The measure of music and musicians is not just in the notes that are played, but also in the spaces between. A melody rendered with too much space becomes clunky and stilted; an Alberti bass line with too much, smeared and lost in a cloud. When just the right balance is found for a passage, piece, or repertoire, though, the notes begin to sing. How much space is appropriate depends on the instrument, the hall, the dynamics of a passage, and even the articulation of a phrase or a single note—but it is artistry that makes all the difference. This intricate attention to detail suffused Richard Goode’s piano recital at the Ordway on Tuesday, November 11.
This recital, part of The Schubert Club’s International Artist Series, began with a brief memorial of Stephen Paulus, whose long-time association with the organization began when he competed in their Scholarship Competition and continued through many forms, including several world premieres of his works at The Schubert Club’s concerts. (A more extended set of remarks by Artistic & Executive Director Barry Kempton’s is available online.)
The musical portion began with Mozart’s K540 Adagio in B Minor, which Goode approached with more attacque and separation than the piece is often played. This enhanced the clarity of the musical lines and produced a sound more representative of the fortepianos it was originally composed with, yet possessing enough tone to still feel the larger space of the concert hall.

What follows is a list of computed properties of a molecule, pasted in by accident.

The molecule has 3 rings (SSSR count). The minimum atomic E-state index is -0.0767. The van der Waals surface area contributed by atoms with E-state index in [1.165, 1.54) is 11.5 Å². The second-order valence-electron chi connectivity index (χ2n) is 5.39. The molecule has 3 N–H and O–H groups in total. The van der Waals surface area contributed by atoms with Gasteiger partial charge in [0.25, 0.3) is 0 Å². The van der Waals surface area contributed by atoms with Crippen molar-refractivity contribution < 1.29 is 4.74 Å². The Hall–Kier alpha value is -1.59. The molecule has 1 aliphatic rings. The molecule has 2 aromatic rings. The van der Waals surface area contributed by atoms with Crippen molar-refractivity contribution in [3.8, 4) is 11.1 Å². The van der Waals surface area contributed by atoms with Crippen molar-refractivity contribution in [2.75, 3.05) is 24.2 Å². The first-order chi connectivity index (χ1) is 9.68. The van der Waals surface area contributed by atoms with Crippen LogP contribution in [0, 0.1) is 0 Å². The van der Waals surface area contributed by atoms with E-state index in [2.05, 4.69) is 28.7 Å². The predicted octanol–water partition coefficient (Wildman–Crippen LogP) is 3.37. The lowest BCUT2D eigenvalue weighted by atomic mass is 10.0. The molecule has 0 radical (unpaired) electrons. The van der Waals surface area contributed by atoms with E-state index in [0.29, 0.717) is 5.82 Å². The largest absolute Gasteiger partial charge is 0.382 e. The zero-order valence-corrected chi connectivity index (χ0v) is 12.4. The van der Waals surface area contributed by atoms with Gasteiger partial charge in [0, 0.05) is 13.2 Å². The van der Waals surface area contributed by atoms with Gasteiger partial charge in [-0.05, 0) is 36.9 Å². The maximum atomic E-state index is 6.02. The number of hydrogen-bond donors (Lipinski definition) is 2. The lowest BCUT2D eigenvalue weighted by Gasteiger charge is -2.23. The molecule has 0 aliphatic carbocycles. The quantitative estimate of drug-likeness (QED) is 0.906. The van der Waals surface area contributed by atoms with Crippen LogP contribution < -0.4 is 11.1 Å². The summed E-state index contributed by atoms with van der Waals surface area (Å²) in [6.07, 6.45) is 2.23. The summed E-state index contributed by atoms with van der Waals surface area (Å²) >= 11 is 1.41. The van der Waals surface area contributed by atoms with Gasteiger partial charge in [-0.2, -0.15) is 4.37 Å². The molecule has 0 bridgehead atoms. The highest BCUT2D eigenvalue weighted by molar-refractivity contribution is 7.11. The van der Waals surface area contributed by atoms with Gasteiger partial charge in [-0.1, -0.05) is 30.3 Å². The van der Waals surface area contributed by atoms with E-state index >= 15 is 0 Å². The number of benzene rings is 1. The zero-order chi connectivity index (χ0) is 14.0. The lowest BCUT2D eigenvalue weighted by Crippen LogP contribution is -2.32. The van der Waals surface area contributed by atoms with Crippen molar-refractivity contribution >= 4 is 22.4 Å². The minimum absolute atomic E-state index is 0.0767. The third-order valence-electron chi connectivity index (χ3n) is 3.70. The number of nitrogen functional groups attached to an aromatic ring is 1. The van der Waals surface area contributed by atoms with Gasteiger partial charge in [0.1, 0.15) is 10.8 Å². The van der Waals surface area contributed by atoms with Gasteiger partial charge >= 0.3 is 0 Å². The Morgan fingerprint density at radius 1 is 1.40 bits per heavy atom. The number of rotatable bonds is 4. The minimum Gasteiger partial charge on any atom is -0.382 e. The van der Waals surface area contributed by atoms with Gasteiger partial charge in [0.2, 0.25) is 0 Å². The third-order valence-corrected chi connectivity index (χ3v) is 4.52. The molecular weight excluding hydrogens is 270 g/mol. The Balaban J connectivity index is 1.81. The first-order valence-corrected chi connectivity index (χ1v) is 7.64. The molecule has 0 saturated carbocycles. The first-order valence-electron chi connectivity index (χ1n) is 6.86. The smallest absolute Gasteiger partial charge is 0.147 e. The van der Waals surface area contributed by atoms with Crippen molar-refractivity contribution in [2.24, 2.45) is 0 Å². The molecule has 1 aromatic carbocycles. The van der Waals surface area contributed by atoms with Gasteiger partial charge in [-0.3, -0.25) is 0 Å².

Goode employed a different touch for the rippling passages of Beethoven’s Opus 78 Piano Sonata in F-Sharp Major. Articulation gave way to sensations and clouds of sound, with teasing fragments of melody peeking out in the Adagio Cantabile before consolidating at the movement’s end. After the abrupt end to this movement, he dove into Allegro ma non troppo with little pause or fanfare, letting the musical dialogue between right and left hands lead. A seamless transition into the Allegro vivace brought things to a rapid, almost unexpected conclusion.
The first half of the program ended with Brahms’s Op. 76 collection Eight Piano Pieces, an intermingled set of short capriccios and intermezzos. The most striking rendition was of the lilting Intermezzo in B-flat major, which was played to enhance the lively air that suffuses its passages, inspiring thoughts of happy holiday affairs.
The ordering of the second half of the program seemed backwards. Although Robert Schumann’s Opus 20 Humoreske is a fine piece and was well-played, the composition itself (some overly dramatic performances notwithstanding) ends rather abruptly, as if the composer closed the book without writing the true finale. Debussy’s Children’s Corner, on the other hand, ends with Golliwogg’s Cake Walk, which has a terrific finale. Starting with Humorekse and ending with Children’s Corner would have built more of a musical momentum in the latter portion of the evening, rather than allowing it to dissipate.
The performances of the Serenade of the Doll and Golliwog’s Cakewalk (from Children’s Corner) and the opening two movements of the Humoreske were especially pleasing to the ear. Halfway through the Schumann, however, much of the audience was visibly restless and shifting. Restless or not, they were quick to stand to applaud, and sat raptly through the final Arabesque offered for an encore.
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